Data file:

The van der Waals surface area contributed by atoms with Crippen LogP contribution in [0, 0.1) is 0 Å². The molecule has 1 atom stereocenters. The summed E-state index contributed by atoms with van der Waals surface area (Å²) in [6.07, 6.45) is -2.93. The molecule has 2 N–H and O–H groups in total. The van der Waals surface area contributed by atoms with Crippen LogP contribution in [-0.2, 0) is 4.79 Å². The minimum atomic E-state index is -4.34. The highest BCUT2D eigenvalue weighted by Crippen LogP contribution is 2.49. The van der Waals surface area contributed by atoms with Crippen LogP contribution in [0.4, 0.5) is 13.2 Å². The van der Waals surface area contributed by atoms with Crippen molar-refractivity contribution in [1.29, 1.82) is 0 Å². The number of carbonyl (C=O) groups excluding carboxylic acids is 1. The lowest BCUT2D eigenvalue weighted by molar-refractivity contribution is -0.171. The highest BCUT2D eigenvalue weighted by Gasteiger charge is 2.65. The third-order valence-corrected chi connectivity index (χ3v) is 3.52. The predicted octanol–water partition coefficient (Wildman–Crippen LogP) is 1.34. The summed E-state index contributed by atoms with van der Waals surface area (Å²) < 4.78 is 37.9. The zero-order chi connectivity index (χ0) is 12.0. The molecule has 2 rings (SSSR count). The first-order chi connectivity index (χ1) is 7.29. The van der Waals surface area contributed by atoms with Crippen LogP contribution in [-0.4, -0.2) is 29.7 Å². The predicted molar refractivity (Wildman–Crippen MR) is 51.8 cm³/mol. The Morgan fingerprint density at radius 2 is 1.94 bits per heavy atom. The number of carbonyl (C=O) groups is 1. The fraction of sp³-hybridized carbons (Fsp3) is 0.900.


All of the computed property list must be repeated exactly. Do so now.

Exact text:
The van der Waals surface area contributed by atoms with Crippen LogP contribution in [0, 0.1) is 0 Å². The molecule has 1 atom stereocenters. The summed E-state index contributed by atoms with van der Waals surface area (Å²) in [6.07, 6.45) is -2.93. The molecule has 2 N–H and O–H groups in total. The van der Waals surface area contributed by atoms with Crippen LogP contribution in [-0.2, 0) is 4.79 Å². The minimum atomic E-state index is -4.34. The highest BCUT2D eigenvalue weighted by Crippen LogP contribution is 2.49. The van der Waals surface area contributed by atoms with Crippen LogP contribution in [0.4, 0.5) is 13.2 Å². The van der Waals surface area contributed by atoms with Crippen molar-refractivity contribution in [1.29, 1.82) is 0 Å². The number of carbonyl (C=O) groups excluding carboxylic acids is 1. The lowest BCUT2D eigenvalue weighted by molar-refractivity contribution is -0.171. The highest BCUT2D eigenvalue weighted by Gasteiger charge is 2.65. The third-order valence-corrected chi connectivity index (χ3v) is 3.52. The predicted octanol–water partition coefficient (Wildman–Crippen LogP) is 1.34. The summed E-state index contributed by atoms with van der Waals surface area (Å²) < 4.78 is 37.9. The zero-order chi connectivity index (χ0) is 12.0. The molecule has 2 rings (SSSR count). The first-order chi connectivity index (χ1) is 7.29. The van der Waals surface area contributed by atoms with Crippen LogP contribution in [-0.4, -0.2) is 29.7 Å². The predicted molar refractivity (Wildman–Crippen MR) is 51.8 cm³/mol. The Morgan fingerprint density at radius 2 is 1.94 bits per heavy atom. The number of carbonyl (C=O) groups is 1. The fraction of sp³-hybridized carbons (Fsp3) is 0.900.